The end of a reign of terror
Headhunters … Terrence Matthews and Jason Marriner By MIKE SULLIVAN, Crime Editor, and ALEX PEAKEPublished: 26th March 2011 The Sun
FOR decades the mere mention of their name struck fear and terror into football fans across the UK and Europe.
They revelled in being the most notorious hooligans on the planet.
They were the Chelsea Headhunters — dishing out their savage brand of football violence on rival fans at grounds across the country in the Seventies and Eighties.
They disappeared from the scene for a number of years following a string of convictions for violence. Then last year the ringleaders coaxed the now middle-aged and pot-bellied brutes out of retirement for one last dust-up.
But yesterday the vile thugs’ 30-year reign of terror was ended once and for all as the last remnants of the ageing, desperate gang were brought to justice following their final brutal clash.
The chance to rekindle the tribal camaraderie and blood-fuelled adrenaline the Headhunters had once lived for presented itself when Championship side Cardiff City were drawn away to Chelsea in the fifth round of the FA Cup on February 13 2010.
The Welsh club’s own hardcore group, the Soul Crew, enjoy a formidable reputation and relished the prospect of invading west London.
In the deluded minds of the Chelsea old guard, getting stuck in to the Cardiff mob was a matter of defending national pride.
The scene that unfolded was a perfect storm of football violence — punch-ups and brick-throwing in broad daylight as terrified families cowered in the carnage.
Marshalling the bloated and blowing Chelsea soldiers that day were Andy “Nightmare” Frain, 46, and Jason Marriner, 43.
Dad-of-three Marriner, of Stevenage, Herts, was yesterday jailed for two years and banned from football grounds for eight years having been found guilty at Isleworth Crown Court of playing a “pivotal role” in organising one of the biggest ever violent clashes between football hooligan “firms”.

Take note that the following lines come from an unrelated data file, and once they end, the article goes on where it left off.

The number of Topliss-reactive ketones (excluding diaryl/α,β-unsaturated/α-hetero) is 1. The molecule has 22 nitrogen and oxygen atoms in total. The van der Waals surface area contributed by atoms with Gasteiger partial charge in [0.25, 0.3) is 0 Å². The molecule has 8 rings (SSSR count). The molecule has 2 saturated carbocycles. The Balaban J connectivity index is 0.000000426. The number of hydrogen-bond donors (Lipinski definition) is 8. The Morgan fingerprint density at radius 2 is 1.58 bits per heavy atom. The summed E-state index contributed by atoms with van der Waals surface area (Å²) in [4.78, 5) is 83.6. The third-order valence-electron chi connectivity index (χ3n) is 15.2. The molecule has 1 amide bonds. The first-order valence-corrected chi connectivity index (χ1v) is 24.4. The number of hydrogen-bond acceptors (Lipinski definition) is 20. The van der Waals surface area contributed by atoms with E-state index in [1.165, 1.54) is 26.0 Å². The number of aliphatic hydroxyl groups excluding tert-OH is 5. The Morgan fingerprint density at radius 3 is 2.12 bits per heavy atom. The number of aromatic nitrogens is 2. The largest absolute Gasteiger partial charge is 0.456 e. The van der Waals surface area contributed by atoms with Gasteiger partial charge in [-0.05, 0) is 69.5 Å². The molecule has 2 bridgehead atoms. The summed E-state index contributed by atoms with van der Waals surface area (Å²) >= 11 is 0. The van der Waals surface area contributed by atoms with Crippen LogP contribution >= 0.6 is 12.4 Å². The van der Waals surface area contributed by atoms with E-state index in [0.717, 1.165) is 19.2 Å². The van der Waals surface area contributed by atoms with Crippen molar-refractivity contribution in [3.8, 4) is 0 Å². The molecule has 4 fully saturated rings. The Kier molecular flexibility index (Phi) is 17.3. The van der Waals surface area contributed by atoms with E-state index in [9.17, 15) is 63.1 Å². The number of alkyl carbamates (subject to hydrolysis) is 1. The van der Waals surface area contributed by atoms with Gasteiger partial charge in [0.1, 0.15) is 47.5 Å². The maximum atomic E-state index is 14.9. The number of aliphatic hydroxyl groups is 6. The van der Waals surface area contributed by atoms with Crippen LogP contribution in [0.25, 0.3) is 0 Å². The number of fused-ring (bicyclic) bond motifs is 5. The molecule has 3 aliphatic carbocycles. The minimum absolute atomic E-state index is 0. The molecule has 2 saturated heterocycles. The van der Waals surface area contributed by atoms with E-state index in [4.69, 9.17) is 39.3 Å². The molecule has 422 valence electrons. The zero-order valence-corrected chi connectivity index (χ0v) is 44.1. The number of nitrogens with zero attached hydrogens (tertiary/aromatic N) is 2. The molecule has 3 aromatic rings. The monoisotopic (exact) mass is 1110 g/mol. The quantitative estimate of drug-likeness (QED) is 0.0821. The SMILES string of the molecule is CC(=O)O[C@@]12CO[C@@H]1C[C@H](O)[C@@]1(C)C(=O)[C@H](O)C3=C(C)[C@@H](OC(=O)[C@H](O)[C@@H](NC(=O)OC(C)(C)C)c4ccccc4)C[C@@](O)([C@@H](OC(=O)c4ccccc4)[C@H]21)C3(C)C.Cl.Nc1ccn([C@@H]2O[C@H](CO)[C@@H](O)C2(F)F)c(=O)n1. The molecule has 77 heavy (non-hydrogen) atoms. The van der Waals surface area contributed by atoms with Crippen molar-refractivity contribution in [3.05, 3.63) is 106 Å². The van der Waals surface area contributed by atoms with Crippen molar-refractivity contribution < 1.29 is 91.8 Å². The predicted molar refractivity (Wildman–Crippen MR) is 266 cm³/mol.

He was due to be joined by Frain — who was last seen arriving at court swigging from a bottle of vodka — but his sentencing had to be postponed due to illness. Frain, of Chelmsford, Essex, has pleaded guilty to violent disorder and is due to be sentenced later.
Frain and Marriner have previously been jailed for seven and six years respectively in 2000 after being secretly filmed plotting violence during a BBC programme by investigative reporter Donal MacIntyre. Frain discussed his involvement with the neo-Nazi group Combat 18 while Marriner had close links to Ulster loyalists.
Andy ‘Nightmare’ Frain … last seen at court with vodkaNational Pictures
On Thursday, 13 other Chelsea fans were jailed for offences of violence after the Cardiff game and received sentences of up to two years in jail. One of those was Ian Cutler, a 50-year-old builder from Wednesbury, West Mids, who has football-related convictions for violence dating back to the 1970s. He was seen kicking and punching a man lying on the ground and given 14 months and banned from football grounds for six years.
Judge Martin Edmunds QC told Cutler and other defendants they were “old enough to know better”.
On Monday, Terence Matthews, of Morden, Surrey, and two others pleaded guilty to affray. A judge warned them they face jail when sentenced in May.
A now slimmed-down Matthews, 50, was once accused of being the “Fat Man” who rammed a bottle in a barman’s face at a pub near Chelsea’s Stamford Bridge ground.